Only ten years later, when the Puritans came, they treated the Wampanoag with even less kindness in converting the souls of the so-called “savages.” Although the Puritans were harsh to members of their own society, the Indian was pressed between stone slabs and hanged as quickly as any other “witch.”
And so down through the years there is record after record of Indian lands taken and with reservations set up for him upon which to live. The Indian, having been stripped of his power, could only stand by and watch while the white man took his land and used it for his personal gain.
This the Indian could not understand; for to him, land was survival, to farm, to hunt, to be enjoyed. It was not to be abused. We see incident after incident, where the white man sought to tame the “savage” and convert him to the Christian ways of life. The early Pilgrim settlers led the Indian to believe that if he did not behave, they would dig up the ground and unleash the great epidemic again.
The white man used the Indian’s nautical skills and abilities. They let him be only a seaman — but never a captain. Time and time again, in the white man’s society, we Indians have been termed “low man on the totem pole.”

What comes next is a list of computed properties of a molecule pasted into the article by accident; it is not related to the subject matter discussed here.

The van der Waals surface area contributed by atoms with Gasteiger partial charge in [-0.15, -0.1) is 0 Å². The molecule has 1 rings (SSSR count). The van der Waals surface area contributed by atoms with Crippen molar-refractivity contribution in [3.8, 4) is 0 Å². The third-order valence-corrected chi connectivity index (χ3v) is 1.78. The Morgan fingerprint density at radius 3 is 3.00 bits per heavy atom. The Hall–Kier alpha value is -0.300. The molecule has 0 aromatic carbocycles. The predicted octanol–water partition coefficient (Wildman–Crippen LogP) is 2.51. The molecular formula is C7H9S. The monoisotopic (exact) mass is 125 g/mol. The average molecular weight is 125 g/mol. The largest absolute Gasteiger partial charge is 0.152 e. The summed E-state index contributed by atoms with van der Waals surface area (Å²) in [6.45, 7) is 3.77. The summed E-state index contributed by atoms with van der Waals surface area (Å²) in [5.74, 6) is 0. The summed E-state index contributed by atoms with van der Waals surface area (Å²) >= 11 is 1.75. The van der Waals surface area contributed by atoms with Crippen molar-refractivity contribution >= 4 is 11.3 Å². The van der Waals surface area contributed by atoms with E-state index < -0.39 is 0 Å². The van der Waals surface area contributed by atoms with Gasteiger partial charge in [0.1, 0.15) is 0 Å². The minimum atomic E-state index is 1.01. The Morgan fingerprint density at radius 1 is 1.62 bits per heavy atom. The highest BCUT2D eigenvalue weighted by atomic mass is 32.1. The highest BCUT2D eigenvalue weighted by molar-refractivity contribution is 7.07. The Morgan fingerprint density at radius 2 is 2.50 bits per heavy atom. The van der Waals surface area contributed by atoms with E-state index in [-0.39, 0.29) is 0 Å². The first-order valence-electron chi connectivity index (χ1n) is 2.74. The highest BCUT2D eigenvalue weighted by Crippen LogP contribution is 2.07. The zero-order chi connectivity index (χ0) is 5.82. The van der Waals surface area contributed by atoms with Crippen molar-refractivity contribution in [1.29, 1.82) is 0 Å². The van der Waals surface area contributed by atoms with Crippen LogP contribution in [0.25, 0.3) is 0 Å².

Has the Wampanoag really disappeared? There is still an aura of mystery. We know there was an epidemic that took many Indian lives – some Wampanoags moved west and joined the Cherokee and Cheyenne. They were forced to move. Some even went north to Canada! Many Wampanoag put aside their Indian heritage and accepted the white man’s way for their own survival.
History wants us to believe that the Indian was a savage, illiterate, uncivilized animal. A history that was written by an organized, disciplined people, to expose us as an unorganized and undisciplined entity. Two distinctly different cultures met. One thought they must control life; the other believed life was to be enjoyed, because nature decreed it.
Let us remember, the Indian is and was just as human as the white man. The Indian feels pain, gets hurt, and becomes defensive, has dreams, bears tragedy and failure, suffers from loneliness, needs to cry as well as laugh. He, too, is often misunderstood.
The white man in the presence of the Indian is still mystified by his uncanny ability to make him feel uncomfortable. This may be the image the white man has created of the Indian; his “savageness” has boomeranged and isn’t a mystery; it is fear.
High on a hill, overlooking the famed Plymouth Rock, stands the statue of our great Sachem, Massasoit. Massasoit has stood there many years in silence. We the descendants of this great Sachem have been a silent people. The necessity of making a living in this materialistic society of the white man caused us to be silent.